Ghost Town: Rhyolite, Nevada

Thursday, 14th May 2009 by

This post is part of an occasional series where we visit some of the world’s most interesting abandoned places.

A couple of hundred kilometres northwest of Las Vegas lies the former mining town of Rhyolite, one of the largest ghost towns in Nevada.

Founded in 1904, the town had an initially huge level of growth, but it was abruptly abandoned just a handful of years later. Today the eerie remains of Rhyolite which still survive here in the desert provide us with a fascinating look into America’s past.

The town was named for the richest ore in the area, rhyolite; but it was a gold rush in the nearby hills that propelled the population to around 4,000 just three years later.

By this time the town had water mains, electricity, telephones, a hospital, a bank, an opera house, a school, the railroad, and (allegedly) 53 saloons.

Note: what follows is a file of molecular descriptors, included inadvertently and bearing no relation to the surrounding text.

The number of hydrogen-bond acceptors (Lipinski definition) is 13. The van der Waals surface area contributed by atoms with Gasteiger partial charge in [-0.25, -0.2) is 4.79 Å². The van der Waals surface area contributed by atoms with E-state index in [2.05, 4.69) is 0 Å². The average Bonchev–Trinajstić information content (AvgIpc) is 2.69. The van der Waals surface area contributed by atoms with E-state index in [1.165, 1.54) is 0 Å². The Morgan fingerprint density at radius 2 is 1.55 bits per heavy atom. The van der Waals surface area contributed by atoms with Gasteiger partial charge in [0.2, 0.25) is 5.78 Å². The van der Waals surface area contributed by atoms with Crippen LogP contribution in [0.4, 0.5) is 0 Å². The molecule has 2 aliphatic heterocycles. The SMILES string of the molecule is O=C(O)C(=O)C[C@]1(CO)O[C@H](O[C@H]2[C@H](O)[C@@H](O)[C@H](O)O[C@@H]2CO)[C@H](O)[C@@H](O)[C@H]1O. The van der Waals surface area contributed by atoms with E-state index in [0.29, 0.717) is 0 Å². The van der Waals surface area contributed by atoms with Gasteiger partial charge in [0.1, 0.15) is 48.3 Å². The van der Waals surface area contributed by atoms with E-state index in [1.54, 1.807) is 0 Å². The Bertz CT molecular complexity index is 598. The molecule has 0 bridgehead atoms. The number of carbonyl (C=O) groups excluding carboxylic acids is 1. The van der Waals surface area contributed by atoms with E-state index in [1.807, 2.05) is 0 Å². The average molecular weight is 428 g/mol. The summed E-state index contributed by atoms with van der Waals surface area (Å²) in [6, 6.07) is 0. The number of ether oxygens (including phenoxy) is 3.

The ruin of the Cook Bank Building; and as it was in its heyday.

By the end of 1910 the Montgomery Shoshone Mine – the town’s lifeblood – was operating at a loss, and in 1911 it closed for good. With the mine gone there was nothing to keep the people here any longer, and by 1920 the population of Rhyolite was effectively zero.

Rhyolite School today; and as it was in 1915, already looking deserted.

One of the best surviving buildings in Rhyolite is the former Las Vegas & Tonopah Railroad Depot. It’s unusual for ghost towns in Nevada1 to have this many buildings remaining – the survival of these ones in the harsh desert environment is thanks to their construction using materials other than wood and canvas. Like the house made of tens of thousands of beer bottles.

Las Vegas & Tonopah Railroad Depot today; and under construction in 1908.

The buildings here won’t last forever, but the fact that they have survived this long is impressive enough.

Vimeo has a good video tour, Flickr has a ton of photos, and the official site has a wealth of absolutely fascinating historical photos.

  1. Of which there are over 500